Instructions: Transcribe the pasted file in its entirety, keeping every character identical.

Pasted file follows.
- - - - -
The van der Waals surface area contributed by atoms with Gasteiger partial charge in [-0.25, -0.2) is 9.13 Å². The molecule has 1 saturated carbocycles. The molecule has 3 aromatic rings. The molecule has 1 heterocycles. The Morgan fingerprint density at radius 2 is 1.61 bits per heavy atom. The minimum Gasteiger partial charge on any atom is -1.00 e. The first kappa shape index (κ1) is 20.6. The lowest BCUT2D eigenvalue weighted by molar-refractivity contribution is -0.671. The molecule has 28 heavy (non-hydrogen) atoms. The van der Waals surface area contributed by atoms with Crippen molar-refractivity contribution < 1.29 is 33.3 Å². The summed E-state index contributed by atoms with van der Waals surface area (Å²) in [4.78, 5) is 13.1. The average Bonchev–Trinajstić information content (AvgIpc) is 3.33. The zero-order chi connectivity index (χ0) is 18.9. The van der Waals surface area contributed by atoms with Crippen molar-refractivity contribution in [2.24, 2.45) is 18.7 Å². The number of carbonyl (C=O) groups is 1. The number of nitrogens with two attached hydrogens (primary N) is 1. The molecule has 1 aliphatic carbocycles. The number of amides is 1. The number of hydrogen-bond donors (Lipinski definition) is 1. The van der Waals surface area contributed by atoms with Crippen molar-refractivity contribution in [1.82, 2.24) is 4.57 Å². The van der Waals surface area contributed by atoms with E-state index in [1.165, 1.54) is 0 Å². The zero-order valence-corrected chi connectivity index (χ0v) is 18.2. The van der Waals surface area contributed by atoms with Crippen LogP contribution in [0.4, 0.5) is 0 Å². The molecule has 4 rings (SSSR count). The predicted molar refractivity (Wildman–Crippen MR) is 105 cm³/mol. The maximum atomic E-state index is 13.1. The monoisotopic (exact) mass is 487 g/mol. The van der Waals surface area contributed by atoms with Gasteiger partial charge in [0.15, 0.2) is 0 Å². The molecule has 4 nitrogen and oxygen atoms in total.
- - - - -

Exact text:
The van der Waals surface area contributed by atoms with Gasteiger partial charge in [-0.25, -0.2) is 9.13 Å². The molecule has 1 saturated carbocycles. The molecule has 3 aromatic rings. The molecule has 1 heterocycles. The Morgan fingerprint density at radius 2 is 1.61 bits per heavy atom. The minimum Gasteiger partial charge on any atom is -1.00 e. The first kappa shape index (κ1) is 20.6. The lowest BCUT2D eigenvalue weighted by molar-refractivity contribution is -0.671. The molecule has 28 heavy (non-hydrogen) atoms. The van der Waals surface area contributed by atoms with Crippen molar-refractivity contribution < 1.29 is 33.3 Å². The summed E-state index contributed by atoms with van der Waals surface area (Å²) in [4.78, 5) is 13.1. The average Bonchev–Trinajstić information content (AvgIpc) is 3.33. The zero-order chi connectivity index (χ0) is 18.9. The van der Waals surface area contributed by atoms with Crippen molar-refractivity contribution in [2.24, 2.45) is 18.7 Å². The number of carbonyl (C=O) groups is 1. The number of nitrogens with two attached hydrogens (primary N) is 1. The molecule has 1 aliphatic carbocycles. The number of amides is 1. The number of hydrogen-bond donors (Lipinski definition) is 1. The van der Waals surface area contributed by atoms with Crippen molar-refractivity contribution in [1.82, 2.24) is 4.57 Å². The van der Waals surface area contributed by atoms with E-state index in [1.165, 1.54) is 0 Å². The zero-order valence-corrected chi connectivity index (χ0v) is 18.2. The van der Waals surface area contributed by atoms with Crippen LogP contribution in [0.4, 0.5) is 0 Å². The molecule has 4 rings (SSSR count). The predicted molar refractivity (Wildman–Crippen MR) is 105 cm³/mol. The maximum atomic E-state index is 13.1. The monoisotopic (exact) mass is 487 g/mol. The van der Waals surface area contributed by atoms with Gasteiger partial charge in [0.15, 0.2) is 0 Å². The molecule has 4 nitrogen and oxygen atoms in total.